Stocks close lows ahead of Powell speech: Market recap

Stocks close lows ahead of Powell speech: Market recap

(Bloomberg) – Stocks pared most of their losses as traders didn’t want to make big bets ahead of Jerome Powell’s speech on Wednesday.

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Gains in energy and financial companies tempered a decline in big tech. Inc., which sells investment-grade debt securities, saw its shares tumble. Trading volume was lower than last month’s average. A gauge measuring the global yield curve inverted for the first time in at least two decades, signaling a recession.

Powell is expected to cement expectations that the Fed will slow its rate of hikes next month – while reminding Americans that its fight against inflation will continue through 2023. borrowing costs, with a key official saying he sees rates heading a bit higher than he had expected just a few months ago.

“The Fed has risen enough — and fast enough — to make a recession a base case scenario in our book,” said Lauren Goodwin, economist and portfolio strategist at New York Life Investments. “Volatility and risk premia will likely remain elevated as long as the Fed fights inflation in a growth slowdown.”

Goodwin also noted that stock earnings typically don’t start to decline until an economic recession begins. That means stock market fundamentals “could deteriorate further,” she added.

Inflated U.S. corporate margins are expected to begin to decline in 2023 as some spending begins to normalize, according to David Kostin of Goldman Sachs Group Inc. The company’s strategists, along with those at other banks including Morgan Stanley, said that they expected slower earnings growth next year.

Alicia Levine of BNY Mellon Wealth Management says that even in a shallow recession, S&P 500 companies can still see earnings drop by 20%.

“There’s always a risk here at the end,” Levine told Bloomberg Television. “This is the year of transition. Next year it’s, ‘OK, now your rates are higher, what does that mean for the real economy?’ And I think we really didn’t take the price into account.

Read: Barclays delays US recession call, Fed cuts amid strong data

Read: BofA says US yield curve will return to normal on Fed pivot

Fed actions, stubborn inflation, the war in Ukraine and the outlook for corporate earnings “make this a tough story for the stock market to tell over the next 12 months,” said Kevin Philip, partner at Bel. Air Investment Advisors.

Institutional clients and hedge funds poured money into stocks last week, while retail clients sold off for a fifth straight week – selling is expected to continue into next month, strategists say. Bank of America Corp. directed by Jill Carey Hall.

The recent momentum in flows as well as the absence of “capitulation-type exits” indicate that investors believe the market has already bottomed out. But BofA strategists say they see additional downside risk ahead of a bottom in the first half of 2023.

Several widely followed DeMark indicators, which attempt to anticipate long-term momentum and trend reversals, suggest that the Cboe Volatility Index may be about to reverse.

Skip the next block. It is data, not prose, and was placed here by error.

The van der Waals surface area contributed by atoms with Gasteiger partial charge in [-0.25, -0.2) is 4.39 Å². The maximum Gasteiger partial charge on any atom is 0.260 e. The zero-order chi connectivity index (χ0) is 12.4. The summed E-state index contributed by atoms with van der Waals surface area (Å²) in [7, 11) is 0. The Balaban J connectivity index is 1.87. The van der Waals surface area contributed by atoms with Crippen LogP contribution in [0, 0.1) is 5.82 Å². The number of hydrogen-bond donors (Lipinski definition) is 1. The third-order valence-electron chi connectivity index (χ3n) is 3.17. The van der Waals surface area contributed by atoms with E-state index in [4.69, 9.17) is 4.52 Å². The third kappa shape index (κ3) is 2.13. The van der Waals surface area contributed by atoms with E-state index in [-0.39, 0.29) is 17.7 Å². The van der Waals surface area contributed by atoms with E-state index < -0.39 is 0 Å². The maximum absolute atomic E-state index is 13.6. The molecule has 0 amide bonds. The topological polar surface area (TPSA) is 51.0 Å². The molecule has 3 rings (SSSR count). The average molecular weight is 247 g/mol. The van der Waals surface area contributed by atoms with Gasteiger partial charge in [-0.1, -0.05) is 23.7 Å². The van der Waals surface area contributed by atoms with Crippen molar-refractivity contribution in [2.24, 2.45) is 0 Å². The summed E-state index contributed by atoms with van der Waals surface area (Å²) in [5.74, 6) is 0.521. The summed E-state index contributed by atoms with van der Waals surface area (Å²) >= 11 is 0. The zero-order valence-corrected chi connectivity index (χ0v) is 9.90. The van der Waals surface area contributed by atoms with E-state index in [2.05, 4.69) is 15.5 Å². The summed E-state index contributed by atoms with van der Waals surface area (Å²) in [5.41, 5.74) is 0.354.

History shows that the appearance of a “countdown 13” pattern has led to turns in the past, with a cluster of such signals occurring at the most recent lows. The so-called fear gauge last week fell to its lowest level since August as the S&P 500 rose.

Meanwhile, former greenback bulls including JPMorgan Asset Management and Morgan Stanley say the era of dollar strength is coming to an end, with cooling prices prompting markets to cut bets on a new Fed tightening. This could create buying opportunities for the currencies of Europe, Japan and emerging markets.

Key events this week:

  • EIA Crude Oil Inventory Report, Wednesday

  • Chinese PMI, Wednesday

  • Speech by Fed Chairman Jerome Powell on Wednesday

  • The Fed releases its Beige Book on Wednesday

  • U.S. wholesale inventories, GDP, Wednesday

  • S&P Global PMIs, Thursday

  • U.S. Construction Spending, Consumer Income, Initial Jobless Claims, ISM Manufacturing, Thursday

  • BOJ’s Haruhiko Kuroda speaks on Thursday

  • U.S. unemployment, nonfarm payrolls, Friday

  • ECB’s Christine Lagarde speaks on Friday

Some of the major movements in the markets:


  • The S&P 500 fell 0.2% at 4 p.m. PT

  • The Nasdaq 100 fell 0.7%

  • The Dow Jones Industrial Average is little changed

  • The MSCI World index remained unchanged


  • The Bloomberg Dollar Spot Index fell 0.1%

  • The euro fell 0.1% to $1.0326

  • The British pound fell 0.1% to $1.1947

  • The Japanese yen rose 0.1% to 138.79 per dollar


  • Bitcoin rose 1.8% to $16,492.11

  • Ether rose 4.3% to $1,222.22


  • The yield on 10-year Treasury bills rose seven basis points to 3.76%

  • Germany’s 10-year yield fell seven basis points to 1.92%

  • The UK 10-year yield fell three basis points to 3.10%


  • West Texas Intermediate crude rose 1.7% to $78.54 a barrel

  • Gold futures rose 0.4% to $1,762.60 an ounce

This story was produced with assistance from Bloomberg Automation.

–With help from Peyton Forte, Vildana Hajric and Garfield Reynolds.

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